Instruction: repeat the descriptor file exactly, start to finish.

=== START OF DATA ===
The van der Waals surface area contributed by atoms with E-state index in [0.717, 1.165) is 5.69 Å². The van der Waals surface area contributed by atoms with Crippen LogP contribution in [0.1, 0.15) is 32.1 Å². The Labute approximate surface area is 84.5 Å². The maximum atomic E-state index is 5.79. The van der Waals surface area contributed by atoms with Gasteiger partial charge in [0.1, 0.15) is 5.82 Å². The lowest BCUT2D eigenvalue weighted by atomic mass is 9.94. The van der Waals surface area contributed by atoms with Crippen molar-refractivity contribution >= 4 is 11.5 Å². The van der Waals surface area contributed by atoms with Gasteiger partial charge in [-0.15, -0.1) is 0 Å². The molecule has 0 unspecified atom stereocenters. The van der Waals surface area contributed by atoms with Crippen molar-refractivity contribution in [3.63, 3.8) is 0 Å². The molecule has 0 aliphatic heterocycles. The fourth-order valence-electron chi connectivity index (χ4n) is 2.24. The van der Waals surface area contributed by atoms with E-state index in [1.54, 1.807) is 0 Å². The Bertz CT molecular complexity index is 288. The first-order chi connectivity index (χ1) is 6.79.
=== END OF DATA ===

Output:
The van der Waals surface area contributed by atoms with E-state index in [0.717, 1.165) is 5.69 Å². The van der Waals surface area contributed by atoms with Crippen LogP contribution in [0.1, 0.15) is 32.1 Å². The Labute approximate surface area is 84.5 Å². The maximum atomic E-state index is 5.79. The van der Waals surface area contributed by atoms with Gasteiger partial charge in [0.1, 0.15) is 5.82 Å². The lowest BCUT2D eigenvalue weighted by atomic mass is 9.94. The van der Waals surface area contributed by atoms with Crippen molar-refractivity contribution >= 4 is 11.5 Å². The van der Waals surface area contributed by atoms with Gasteiger partial charge in [-0.15, -0.1) is 0 Å². The molecule has 0 unspecified atom stereocenters. The van der Waals surface area contributed by atoms with Crippen molar-refractivity contribution in [3.63, 3.8) is 0 Å². The molecule has 0 aliphatic heterocycles. The fourth-order valence-electron chi connectivity index (χ4n) is 2.24. The van der Waals surface area contributed by atoms with E-state index in [1.54, 1.807) is 0 Å². The Bertz CT molecular complexity index is 288. The first-order chi connectivity index (χ1) is 6.79.